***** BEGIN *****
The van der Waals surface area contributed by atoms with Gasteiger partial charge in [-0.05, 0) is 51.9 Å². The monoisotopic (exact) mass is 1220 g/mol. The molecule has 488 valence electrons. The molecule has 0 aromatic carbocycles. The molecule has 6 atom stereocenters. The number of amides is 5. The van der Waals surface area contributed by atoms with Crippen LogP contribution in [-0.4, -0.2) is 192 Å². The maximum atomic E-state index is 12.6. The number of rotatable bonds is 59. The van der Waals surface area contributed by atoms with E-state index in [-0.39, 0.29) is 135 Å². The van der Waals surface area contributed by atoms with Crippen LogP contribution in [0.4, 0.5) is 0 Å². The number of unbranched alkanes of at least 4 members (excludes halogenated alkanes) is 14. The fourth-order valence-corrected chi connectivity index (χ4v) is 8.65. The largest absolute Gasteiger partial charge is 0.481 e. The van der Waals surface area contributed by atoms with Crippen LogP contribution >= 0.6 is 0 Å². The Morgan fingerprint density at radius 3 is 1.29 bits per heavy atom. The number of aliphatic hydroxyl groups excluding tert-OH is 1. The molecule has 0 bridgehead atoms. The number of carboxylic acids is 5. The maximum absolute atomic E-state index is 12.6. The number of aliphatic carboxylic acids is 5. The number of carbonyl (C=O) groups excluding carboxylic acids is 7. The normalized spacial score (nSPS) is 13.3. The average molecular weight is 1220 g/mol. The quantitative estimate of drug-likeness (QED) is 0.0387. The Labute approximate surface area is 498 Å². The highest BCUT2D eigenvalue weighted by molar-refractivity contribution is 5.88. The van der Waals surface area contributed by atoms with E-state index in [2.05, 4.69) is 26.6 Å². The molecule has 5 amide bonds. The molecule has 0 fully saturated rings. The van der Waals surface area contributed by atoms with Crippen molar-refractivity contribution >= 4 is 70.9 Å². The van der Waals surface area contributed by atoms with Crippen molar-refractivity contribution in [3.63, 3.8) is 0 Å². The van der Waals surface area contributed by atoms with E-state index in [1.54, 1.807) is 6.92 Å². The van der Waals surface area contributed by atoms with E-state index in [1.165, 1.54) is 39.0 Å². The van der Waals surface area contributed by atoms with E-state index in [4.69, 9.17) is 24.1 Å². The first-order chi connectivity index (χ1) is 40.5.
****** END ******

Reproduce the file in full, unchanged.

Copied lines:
The van der Waals surface area contributed by atoms with Gasteiger partial charge in [-0.05, 0) is 51.9 Å². The monoisotopic (exact) mass is 1220 g/mol. The molecule has 488 valence electrons. The molecule has 0 aromatic carbocycles. The molecule has 6 atom stereocenters. The number of amides is 5. The van der Waals surface area contributed by atoms with Crippen LogP contribution in [-0.4, -0.2) is 192 Å². The maximum atomic E-state index is 12.6. The number of rotatable bonds is 59. The van der Waals surface area contributed by atoms with E-state index in [-0.39, 0.29) is 135 Å². The van der Waals surface area contributed by atoms with Crippen LogP contribution in [0.4, 0.5) is 0 Å². The number of unbranched alkanes of at least 4 members (excludes halogenated alkanes) is 14. The fourth-order valence-corrected chi connectivity index (χ4v) is 8.65. The largest absolute Gasteiger partial charge is 0.481 e. The van der Waals surface area contributed by atoms with Crippen LogP contribution >= 0.6 is 0 Å². The Morgan fingerprint density at radius 3 is 1.29 bits per heavy atom. The number of aliphatic hydroxyl groups excluding tert-OH is 1. The molecule has 0 bridgehead atoms. The number of carboxylic acids is 5. The maximum absolute atomic E-state index is 12.6. The number of aliphatic carboxylic acids is 5. The number of carbonyl (C=O) groups excluding carboxylic acids is 7. The normalized spacial score (nSPS) is 13.3. The average molecular weight is 1220 g/mol. The quantitative estimate of drug-likeness (QED) is 0.0387. The Labute approximate surface area is 498 Å². The highest BCUT2D eigenvalue weighted by molar-refractivity contribution is 5.88. The van der Waals surface area contributed by atoms with E-state index in [2.05, 4.69) is 26.6 Å². The molecule has 5 amide bonds. The molecule has 0 fully saturated rings. The van der Waals surface area contributed by atoms with Crippen molar-refractivity contribution >= 4 is 70.9 Å². The van der Waals surface area contributed by atoms with Crippen molar-refractivity contribution in [3.63, 3.8) is 0 Å². The van der Waals surface area contributed by atoms with E-state index in [1.54, 1.807) is 6.92 Å². The van der Waals surface area contributed by atoms with E-state index in [1.165, 1.54) is 39.0 Å². The van der Waals surface area contributed by atoms with E-state index in [4.69, 9.17) is 24.1 Å². The first-order chi connectivity index (χ1) is 40.5.